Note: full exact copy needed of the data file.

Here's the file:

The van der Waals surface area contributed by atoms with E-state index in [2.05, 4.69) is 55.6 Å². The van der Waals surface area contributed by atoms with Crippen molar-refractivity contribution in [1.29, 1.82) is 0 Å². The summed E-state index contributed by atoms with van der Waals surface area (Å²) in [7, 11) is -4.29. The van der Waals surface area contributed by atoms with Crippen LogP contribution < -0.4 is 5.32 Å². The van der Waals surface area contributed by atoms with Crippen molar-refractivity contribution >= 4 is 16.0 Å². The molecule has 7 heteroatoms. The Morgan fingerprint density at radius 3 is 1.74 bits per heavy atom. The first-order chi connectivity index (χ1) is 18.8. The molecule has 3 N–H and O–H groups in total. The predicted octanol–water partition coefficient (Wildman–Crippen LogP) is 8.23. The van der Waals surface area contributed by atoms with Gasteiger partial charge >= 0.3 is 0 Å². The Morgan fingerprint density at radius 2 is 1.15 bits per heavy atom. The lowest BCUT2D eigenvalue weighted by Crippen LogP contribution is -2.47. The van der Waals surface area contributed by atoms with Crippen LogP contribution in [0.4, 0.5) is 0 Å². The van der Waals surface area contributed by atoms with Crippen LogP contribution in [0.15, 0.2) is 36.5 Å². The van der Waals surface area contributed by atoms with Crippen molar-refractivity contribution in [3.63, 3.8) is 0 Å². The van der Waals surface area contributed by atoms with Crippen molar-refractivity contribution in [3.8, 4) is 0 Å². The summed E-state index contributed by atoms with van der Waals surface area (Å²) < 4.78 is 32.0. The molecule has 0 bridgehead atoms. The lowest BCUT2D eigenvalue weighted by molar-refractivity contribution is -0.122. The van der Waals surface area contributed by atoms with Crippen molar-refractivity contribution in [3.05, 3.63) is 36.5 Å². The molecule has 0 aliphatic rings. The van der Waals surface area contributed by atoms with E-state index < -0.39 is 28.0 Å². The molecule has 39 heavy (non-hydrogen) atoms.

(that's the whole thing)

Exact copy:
The van der Waals surface area contributed by atoms with E-state index in [2.05, 4.69) is 55.6 Å². The van der Waals surface area contributed by atoms with Crippen molar-refractivity contribution in [1.29, 1.82) is 0 Å². The summed E-state index contributed by atoms with van der Waals surface area (Å²) in [7, 11) is -4.29. The van der Waals surface area contributed by atoms with Crippen LogP contribution < -0.4 is 5.32 Å². The van der Waals surface area contributed by atoms with Crippen molar-refractivity contribution >= 4 is 16.0 Å². The molecule has 7 heteroatoms. The Morgan fingerprint density at radius 3 is 1.74 bits per heavy atom. The first-order chi connectivity index (χ1) is 18.8. The molecule has 3 N–H and O–H groups in total. The predicted octanol–water partition coefficient (Wildman–Crippen LogP) is 8.23. The van der Waals surface area contributed by atoms with Gasteiger partial charge >= 0.3 is 0 Å². The Morgan fingerprint density at radius 2 is 1.15 bits per heavy atom. The lowest BCUT2D eigenvalue weighted by Crippen LogP contribution is -2.47. The van der Waals surface area contributed by atoms with Crippen LogP contribution in [0.4, 0.5) is 0 Å². The van der Waals surface area contributed by atoms with Crippen LogP contribution in [0.15, 0.2) is 36.5 Å². The van der Waals surface area contributed by atoms with Crippen molar-refractivity contribution in [3.63, 3.8) is 0 Å². The van der Waals surface area contributed by atoms with Crippen molar-refractivity contribution in [3.8, 4) is 0 Å². The summed E-state index contributed by atoms with van der Waals surface area (Å²) < 4.78 is 32.0. The molecule has 0 bridgehead atoms. The lowest BCUT2D eigenvalue weighted by molar-refractivity contribution is -0.122. The van der Waals surface area contributed by atoms with Crippen molar-refractivity contribution in [3.05, 3.63) is 36.5 Å². The molecule has 0 aliphatic rings. The van der Waals surface area contributed by atoms with E-state index < -0.39 is 28.0 Å². The molecule has 39 heavy (non-hydrogen) atoms.